Again, because both .NET Framework 4.8 and .NET Core 2.1 support .NET Standard 2.0, you could run your application on either.

Note that .NET Core 3.1 supports .NET Standard 2.1. And it has been noted that .NET Framework will never support .NET Standard 2.1.

.NET Portability Analyzer

The .NET Portability Analyzer is a tool that analyzes your codebase and provides a report about what types you’re using from the BCL that are supported in .NET Standard or .NET Core.

This allows you to determine how close or far you are away from being able to migrate to .NET Core. A lot of the Types and APIs that exist in .NET Framework also now exist in .NET Core. There are however some gaps that will never be officially implemented in .NET Core. Most notably this will be any type that lives in the System.Web namespace.

There are two ways to run the .NET Portability Analyzer. The simplest is to use the Visual Studio Extension.

Once installed, you can access the settings from the solution context menu:

The Portability Analyzer settings allow you to configure which target platforms to review against. You can specify .NET Core specific or .NET Standard.

.NET Portability Analyzer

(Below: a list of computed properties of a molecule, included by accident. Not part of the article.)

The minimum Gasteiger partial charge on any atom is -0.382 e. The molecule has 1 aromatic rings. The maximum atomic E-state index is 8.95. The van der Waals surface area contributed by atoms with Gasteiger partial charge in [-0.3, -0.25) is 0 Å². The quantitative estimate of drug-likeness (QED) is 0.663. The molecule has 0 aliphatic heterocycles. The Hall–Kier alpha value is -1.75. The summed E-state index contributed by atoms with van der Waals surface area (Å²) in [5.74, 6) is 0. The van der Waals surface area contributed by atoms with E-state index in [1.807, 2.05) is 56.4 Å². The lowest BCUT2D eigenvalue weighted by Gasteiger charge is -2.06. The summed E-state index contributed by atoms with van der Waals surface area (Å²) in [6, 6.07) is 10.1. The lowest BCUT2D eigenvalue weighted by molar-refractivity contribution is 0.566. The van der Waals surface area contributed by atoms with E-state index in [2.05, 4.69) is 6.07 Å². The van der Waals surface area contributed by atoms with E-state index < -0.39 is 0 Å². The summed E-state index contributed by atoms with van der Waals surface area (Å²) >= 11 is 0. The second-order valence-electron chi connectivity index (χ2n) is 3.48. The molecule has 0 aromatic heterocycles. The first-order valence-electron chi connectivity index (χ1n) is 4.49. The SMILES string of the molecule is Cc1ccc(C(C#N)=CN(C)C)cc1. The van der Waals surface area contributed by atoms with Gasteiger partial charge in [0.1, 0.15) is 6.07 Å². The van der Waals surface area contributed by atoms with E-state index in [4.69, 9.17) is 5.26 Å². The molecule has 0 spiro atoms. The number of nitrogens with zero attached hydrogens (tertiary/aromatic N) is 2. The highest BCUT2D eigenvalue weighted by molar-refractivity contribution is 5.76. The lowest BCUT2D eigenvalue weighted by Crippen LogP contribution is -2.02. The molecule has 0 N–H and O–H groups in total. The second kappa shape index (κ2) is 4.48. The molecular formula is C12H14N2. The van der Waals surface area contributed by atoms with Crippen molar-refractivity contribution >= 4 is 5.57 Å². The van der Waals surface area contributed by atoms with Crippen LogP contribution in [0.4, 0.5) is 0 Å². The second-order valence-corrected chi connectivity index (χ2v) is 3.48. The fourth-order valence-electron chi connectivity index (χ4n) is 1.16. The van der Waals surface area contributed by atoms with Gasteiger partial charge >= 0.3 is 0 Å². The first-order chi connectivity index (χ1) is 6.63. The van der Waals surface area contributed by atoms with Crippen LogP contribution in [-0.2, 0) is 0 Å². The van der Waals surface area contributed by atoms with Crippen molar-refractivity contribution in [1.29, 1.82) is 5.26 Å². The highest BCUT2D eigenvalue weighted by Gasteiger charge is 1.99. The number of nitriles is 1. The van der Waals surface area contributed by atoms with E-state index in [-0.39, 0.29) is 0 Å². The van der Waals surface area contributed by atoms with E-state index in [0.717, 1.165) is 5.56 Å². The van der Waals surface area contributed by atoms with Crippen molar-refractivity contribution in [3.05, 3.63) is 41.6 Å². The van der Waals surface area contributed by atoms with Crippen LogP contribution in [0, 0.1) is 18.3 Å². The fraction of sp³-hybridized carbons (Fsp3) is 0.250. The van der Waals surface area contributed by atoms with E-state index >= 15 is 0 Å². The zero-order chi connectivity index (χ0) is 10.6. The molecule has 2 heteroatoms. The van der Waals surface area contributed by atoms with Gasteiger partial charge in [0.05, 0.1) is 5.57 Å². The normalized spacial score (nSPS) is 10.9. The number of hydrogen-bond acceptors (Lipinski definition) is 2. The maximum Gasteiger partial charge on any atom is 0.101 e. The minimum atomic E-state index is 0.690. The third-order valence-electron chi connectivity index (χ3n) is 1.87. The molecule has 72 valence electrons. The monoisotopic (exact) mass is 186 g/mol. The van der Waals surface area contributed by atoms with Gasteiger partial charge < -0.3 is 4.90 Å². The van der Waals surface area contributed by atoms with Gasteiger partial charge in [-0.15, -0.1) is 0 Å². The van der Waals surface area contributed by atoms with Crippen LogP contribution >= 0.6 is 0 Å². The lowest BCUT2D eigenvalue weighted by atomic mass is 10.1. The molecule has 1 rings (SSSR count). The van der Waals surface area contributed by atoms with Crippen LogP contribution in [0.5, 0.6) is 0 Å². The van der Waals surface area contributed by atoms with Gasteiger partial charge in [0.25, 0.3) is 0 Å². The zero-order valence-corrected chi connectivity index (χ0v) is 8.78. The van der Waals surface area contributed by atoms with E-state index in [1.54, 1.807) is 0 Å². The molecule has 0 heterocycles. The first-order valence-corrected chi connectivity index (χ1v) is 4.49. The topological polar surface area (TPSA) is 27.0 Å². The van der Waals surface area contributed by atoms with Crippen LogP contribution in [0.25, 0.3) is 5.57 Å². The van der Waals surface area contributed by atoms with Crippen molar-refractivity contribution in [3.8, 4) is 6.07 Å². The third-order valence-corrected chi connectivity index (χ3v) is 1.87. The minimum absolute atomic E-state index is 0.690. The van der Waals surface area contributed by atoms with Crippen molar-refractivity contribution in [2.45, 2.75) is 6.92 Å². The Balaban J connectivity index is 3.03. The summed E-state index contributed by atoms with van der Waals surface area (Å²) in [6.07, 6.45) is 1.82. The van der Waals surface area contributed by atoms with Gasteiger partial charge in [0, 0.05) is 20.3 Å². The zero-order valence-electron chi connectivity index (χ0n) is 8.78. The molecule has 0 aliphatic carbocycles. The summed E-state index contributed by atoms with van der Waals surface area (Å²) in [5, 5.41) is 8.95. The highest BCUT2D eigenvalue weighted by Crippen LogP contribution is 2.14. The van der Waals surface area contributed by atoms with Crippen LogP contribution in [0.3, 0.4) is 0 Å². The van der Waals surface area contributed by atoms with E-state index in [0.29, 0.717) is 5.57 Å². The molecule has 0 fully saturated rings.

After configuring you can then run the “Analyzer Assembly Portability” from the solution context menu. This will generate an Excel file (.xlsx) that will contain all the types that exist in your code that are not supported against the target platforms you specified.

The Portability Summary section gives overall % of each assembly/project in your solution and how it’s supported on the target platform.

.NET Portability Analyzer

The details section lists all the APIs that are missing from a target platform.

The missing assemblies section of the report likely will include a list of dependencies that you are likely using via NuGet. I’ll cover how to handle 3rd party dependencies in another post.

This report will be invaluable for tracking down APIs that you’re using that are not supported in .NET Core.

Once you have these missing APIs in hand that are not supported in .NET Core, it really is up to you to determine how you want to handle or rewrite that code.

If you’re not using Visual Studio, you can simply build the .NET Portability Analyzer and run it against your assembly. You can find the source and instructions on the projects GitHub repo.

Useful Links

If you’ve used the portability analyzer and have and or comments that may help others, let me know in the comments or on Twitter.